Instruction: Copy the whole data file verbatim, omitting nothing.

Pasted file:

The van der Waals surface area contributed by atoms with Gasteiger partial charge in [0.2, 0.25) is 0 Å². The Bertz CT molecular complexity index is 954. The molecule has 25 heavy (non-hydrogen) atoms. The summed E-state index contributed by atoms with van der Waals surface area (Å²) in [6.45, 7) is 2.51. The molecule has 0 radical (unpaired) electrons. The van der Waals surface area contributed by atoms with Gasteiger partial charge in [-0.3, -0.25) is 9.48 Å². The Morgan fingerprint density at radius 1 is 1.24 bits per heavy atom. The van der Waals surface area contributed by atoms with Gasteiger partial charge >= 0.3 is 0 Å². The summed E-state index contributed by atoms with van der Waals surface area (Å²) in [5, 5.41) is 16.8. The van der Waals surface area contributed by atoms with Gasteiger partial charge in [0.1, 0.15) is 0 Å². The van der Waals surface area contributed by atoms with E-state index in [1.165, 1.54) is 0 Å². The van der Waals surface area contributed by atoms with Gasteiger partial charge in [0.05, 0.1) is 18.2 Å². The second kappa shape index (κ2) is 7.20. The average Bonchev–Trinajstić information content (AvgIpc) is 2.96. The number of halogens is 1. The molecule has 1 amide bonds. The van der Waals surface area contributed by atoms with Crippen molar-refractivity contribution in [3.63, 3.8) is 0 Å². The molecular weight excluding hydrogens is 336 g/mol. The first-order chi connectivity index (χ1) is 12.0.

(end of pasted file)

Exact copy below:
The van der Waals surface area contributed by atoms with Gasteiger partial charge in [0.2, 0.25) is 0 Å². The Bertz CT molecular complexity index is 954. The molecule has 25 heavy (non-hydrogen) atoms. The summed E-state index contributed by atoms with van der Waals surface area (Å²) in [6.45, 7) is 2.51. The molecule has 0 radical (unpaired) electrons. The van der Waals surface area contributed by atoms with Gasteiger partial charge in [-0.3, -0.25) is 9.48 Å². The Morgan fingerprint density at radius 1 is 1.24 bits per heavy atom. The van der Waals surface area contributed by atoms with Gasteiger partial charge >= 0.3 is 0 Å². The summed E-state index contributed by atoms with van der Waals surface area (Å²) in [5, 5.41) is 16.8. The van der Waals surface area contributed by atoms with Gasteiger partial charge in [0.1, 0.15) is 0 Å². The van der Waals surface area contributed by atoms with E-state index in [1.165, 1.54) is 0 Å². The van der Waals surface area contributed by atoms with Gasteiger partial charge in [0.05, 0.1) is 18.2 Å². The second kappa shape index (κ2) is 7.20. The average Bonchev–Trinajstić information content (AvgIpc) is 2.96. The number of halogens is 1. The molecule has 1 amide bonds. The van der Waals surface area contributed by atoms with Crippen molar-refractivity contribution in [3.63, 3.8) is 0 Å². The molecular weight excluding hydrogens is 336 g/mol. The first-order chi connectivity index (χ1) is 12.0.